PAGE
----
Blog 7: The Changing Public Sphere

Habermas and Castelles are two scholars who think critically about how society and social networks overlap in our modern world. Habermas writes specifically about the public sphere, which he defines as the “nexus between public life and civil society.” Depicted in the figure below, the public sphere is a space where all people in society are provided the opportunity to engage in conversations and debates that are in the public interest, without being influenced by the state. However, these debates are ultimately an important and integral facet of democracy, and therefore influence the state.

Though the ideal public sphere is open to all regardless of social class, wealth, power, etc.; Habermas claims that access to the sphere varies, as does an individual’s degree of autonomy within it. Further, he warns of the deterioration of the public sphere as organizations are now taking the role of individuals, and media is turning information into a product to be sold. As a result, the public sphere is slowly becoming more closed and restricted.

Castells, takes a more optimistic outlook on the public sphere, crediting the rise of network society for the revitalization of the public sphere. From his point of view, a network society, is one in which communication is multi-dimensional and multi-directional, not limited by time or space. This is largely due to the role of technology, which decentralizes the power in society and gives access to a broader population. Additionally, it removes the requirement for people to be in a certain place at a certain time to hold power and have input. Due to these advancements in communication, he claims that more individuals have access to the public sphere, and actively engage in it. Examples of this active engagement are the online movements such as #lovewins, a movement which ultimately influenced policy during the summer of 2015. At a more local level, we see movements such as the Richmond Teachers for Social Justice who are similarly using online platforms to advocate for educational equity (see here).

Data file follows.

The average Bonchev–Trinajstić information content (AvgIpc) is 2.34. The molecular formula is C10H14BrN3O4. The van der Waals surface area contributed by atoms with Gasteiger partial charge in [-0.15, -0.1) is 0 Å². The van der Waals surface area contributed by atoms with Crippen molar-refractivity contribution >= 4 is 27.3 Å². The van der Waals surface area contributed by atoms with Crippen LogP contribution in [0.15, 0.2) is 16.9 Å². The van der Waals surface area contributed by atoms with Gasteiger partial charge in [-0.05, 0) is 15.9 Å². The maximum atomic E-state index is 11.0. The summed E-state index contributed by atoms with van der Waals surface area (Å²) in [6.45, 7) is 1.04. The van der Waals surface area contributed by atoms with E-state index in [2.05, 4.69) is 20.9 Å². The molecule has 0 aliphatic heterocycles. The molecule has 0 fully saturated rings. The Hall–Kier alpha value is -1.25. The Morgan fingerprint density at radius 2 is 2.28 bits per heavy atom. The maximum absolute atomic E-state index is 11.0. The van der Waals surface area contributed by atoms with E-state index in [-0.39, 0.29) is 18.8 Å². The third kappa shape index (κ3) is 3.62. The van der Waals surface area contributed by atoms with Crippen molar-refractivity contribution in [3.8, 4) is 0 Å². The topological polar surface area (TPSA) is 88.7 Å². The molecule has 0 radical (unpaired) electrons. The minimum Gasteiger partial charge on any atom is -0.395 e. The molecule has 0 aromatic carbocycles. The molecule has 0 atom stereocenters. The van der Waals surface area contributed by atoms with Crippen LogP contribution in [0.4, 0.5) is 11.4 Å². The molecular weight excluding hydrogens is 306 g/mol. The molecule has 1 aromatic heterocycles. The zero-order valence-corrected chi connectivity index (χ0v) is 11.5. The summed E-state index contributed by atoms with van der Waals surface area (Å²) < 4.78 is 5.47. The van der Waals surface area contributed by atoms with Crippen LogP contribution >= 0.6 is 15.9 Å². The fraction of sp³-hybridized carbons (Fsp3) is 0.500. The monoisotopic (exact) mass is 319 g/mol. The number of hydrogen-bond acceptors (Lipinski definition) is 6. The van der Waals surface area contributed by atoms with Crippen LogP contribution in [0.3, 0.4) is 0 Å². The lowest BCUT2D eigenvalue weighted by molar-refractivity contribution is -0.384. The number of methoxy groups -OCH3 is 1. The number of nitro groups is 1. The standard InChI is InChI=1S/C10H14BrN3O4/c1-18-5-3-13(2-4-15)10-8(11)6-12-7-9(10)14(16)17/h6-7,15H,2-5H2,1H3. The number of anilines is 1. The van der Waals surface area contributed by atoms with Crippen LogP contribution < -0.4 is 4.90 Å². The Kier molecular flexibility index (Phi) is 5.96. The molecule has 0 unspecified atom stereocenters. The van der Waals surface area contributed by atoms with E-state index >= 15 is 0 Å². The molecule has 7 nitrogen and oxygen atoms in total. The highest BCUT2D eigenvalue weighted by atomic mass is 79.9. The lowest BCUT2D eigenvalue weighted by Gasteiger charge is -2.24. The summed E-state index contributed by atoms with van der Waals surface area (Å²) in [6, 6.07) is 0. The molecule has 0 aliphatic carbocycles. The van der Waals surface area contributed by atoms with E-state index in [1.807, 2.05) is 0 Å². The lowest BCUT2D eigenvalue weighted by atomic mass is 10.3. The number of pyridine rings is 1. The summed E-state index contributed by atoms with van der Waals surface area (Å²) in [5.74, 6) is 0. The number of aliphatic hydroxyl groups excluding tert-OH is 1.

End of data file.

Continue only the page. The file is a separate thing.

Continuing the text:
Thus, largely as a result of enhancements in technology, the network society is known for new forms of time and space (timeless time and space of flows) that allow for democracy in action like the aforementioned examples. Given this idea, Castells claims that network society leads to a more connected, productive, open-minded and accepting society. However, his critics claim that his ideas are utopian. In my opinion, though utopian, I agree with Castells that these changes will improve the lives of various people. Though inequity in access still exists, and some voices will continue to hold more weight than others (celebrities, politicians, social media influences, etc.); I believe that any movement towards giving people voice has the potential to produce good.

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